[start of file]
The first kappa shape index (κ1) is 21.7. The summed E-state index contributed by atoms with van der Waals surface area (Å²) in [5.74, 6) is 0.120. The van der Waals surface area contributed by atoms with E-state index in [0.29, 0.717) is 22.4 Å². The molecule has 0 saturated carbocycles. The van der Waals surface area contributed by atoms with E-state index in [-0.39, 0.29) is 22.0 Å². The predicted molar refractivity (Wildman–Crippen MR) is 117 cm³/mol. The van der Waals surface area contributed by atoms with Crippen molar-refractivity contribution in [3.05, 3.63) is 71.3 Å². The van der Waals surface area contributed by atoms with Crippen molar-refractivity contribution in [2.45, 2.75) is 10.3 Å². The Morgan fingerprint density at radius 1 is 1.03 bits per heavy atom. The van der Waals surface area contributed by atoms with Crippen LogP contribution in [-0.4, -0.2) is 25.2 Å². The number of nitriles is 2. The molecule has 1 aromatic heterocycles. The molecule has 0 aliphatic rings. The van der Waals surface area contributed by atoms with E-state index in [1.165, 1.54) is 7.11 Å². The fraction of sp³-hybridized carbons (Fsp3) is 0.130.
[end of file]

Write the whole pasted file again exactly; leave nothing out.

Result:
The first kappa shape index (κ1) is 21.7. The summed E-state index contributed by atoms with van der Waals surface area (Å²) in [5.74, 6) is 0.120. The van der Waals surface area contributed by atoms with E-state index in [0.29, 0.717) is 22.4 Å². The molecule has 0 saturated carbocycles. The van der Waals surface area contributed by atoms with E-state index in [-0.39, 0.29) is 22.0 Å². The predicted molar refractivity (Wildman–Crippen MR) is 117 cm³/mol. The van der Waals surface area contributed by atoms with Crippen molar-refractivity contribution in [3.05, 3.63) is 71.3 Å². The van der Waals surface area contributed by atoms with Crippen molar-refractivity contribution in [2.45, 2.75) is 10.3 Å². The Morgan fingerprint density at radius 1 is 1.03 bits per heavy atom. The van der Waals surface area contributed by atoms with Crippen LogP contribution in [-0.4, -0.2) is 25.2 Å². The number of nitriles is 2. The molecule has 1 aromatic heterocycles. The molecule has 0 aliphatic rings. The van der Waals surface area contributed by atoms with E-state index in [1.165, 1.54) is 7.11 Å². The fraction of sp³-hybridized carbons (Fsp3) is 0.130.